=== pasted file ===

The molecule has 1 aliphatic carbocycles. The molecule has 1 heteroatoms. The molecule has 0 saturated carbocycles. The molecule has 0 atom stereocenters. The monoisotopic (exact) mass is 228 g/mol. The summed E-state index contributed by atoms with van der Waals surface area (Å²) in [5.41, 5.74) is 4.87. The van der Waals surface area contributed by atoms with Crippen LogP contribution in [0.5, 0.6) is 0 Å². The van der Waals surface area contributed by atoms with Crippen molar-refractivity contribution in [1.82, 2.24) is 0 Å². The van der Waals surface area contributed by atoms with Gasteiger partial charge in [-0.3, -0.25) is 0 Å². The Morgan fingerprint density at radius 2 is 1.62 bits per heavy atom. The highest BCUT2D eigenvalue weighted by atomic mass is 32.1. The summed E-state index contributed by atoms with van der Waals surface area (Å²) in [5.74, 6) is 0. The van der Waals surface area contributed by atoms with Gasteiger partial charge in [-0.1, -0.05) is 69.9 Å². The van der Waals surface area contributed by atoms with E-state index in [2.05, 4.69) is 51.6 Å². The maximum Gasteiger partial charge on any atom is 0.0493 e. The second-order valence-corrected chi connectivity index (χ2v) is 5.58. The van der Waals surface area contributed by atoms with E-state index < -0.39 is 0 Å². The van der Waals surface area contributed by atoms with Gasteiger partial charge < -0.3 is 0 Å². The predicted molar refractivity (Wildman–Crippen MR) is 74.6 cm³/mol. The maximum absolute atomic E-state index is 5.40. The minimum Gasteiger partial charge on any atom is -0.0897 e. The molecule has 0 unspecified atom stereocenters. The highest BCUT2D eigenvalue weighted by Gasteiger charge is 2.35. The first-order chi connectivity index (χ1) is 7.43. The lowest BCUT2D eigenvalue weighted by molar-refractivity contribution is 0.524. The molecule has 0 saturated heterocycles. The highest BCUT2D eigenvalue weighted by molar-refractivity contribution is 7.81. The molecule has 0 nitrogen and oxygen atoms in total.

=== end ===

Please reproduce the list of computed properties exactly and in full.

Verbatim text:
The molecule has 1 aliphatic carbocycles. The molecule has 1 heteroatoms. The molecule has 0 saturated carbocycles. The molecule has 0 atom stereocenters. The monoisotopic (exact) mass is 228 g/mol. The summed E-state index contributed by atoms with van der Waals surface area (Å²) in [5.41, 5.74) is 4.87. The van der Waals surface area contributed by atoms with Crippen LogP contribution in [0.5, 0.6) is 0 Å². The van der Waals surface area contributed by atoms with Crippen molar-refractivity contribution in [1.82, 2.24) is 0 Å². The van der Waals surface area contributed by atoms with Gasteiger partial charge in [-0.3, -0.25) is 0 Å². The Morgan fingerprint density at radius 2 is 1.62 bits per heavy atom. The highest BCUT2D eigenvalue weighted by atomic mass is 32.1. The summed E-state index contributed by atoms with van der Waals surface area (Å²) in [5.74, 6) is 0. The van der Waals surface area contributed by atoms with Gasteiger partial charge in [-0.1, -0.05) is 69.9 Å². The van der Waals surface area contributed by atoms with E-state index in [2.05, 4.69) is 51.6 Å². The maximum Gasteiger partial charge on any atom is 0.0493 e. The second-order valence-corrected chi connectivity index (χ2v) is 5.58. The van der Waals surface area contributed by atoms with E-state index < -0.39 is 0 Å². The van der Waals surface area contributed by atoms with Gasteiger partial charge < -0.3 is 0 Å². The predicted molar refractivity (Wildman–Crippen MR) is 74.6 cm³/mol. The maximum absolute atomic E-state index is 5.40. The minimum Gasteiger partial charge on any atom is -0.0897 e. The molecule has 0 unspecified atom stereocenters. The highest BCUT2D eigenvalue weighted by Gasteiger charge is 2.35. The first-order chi connectivity index (χ1) is 7.43. The lowest BCUT2D eigenvalue weighted by molar-refractivity contribution is 0.524. The molecule has 0 saturated heterocycles. The highest BCUT2D eigenvalue weighted by molar-refractivity contribution is 7.81. The molecule has 0 nitrogen and oxygen atoms in total.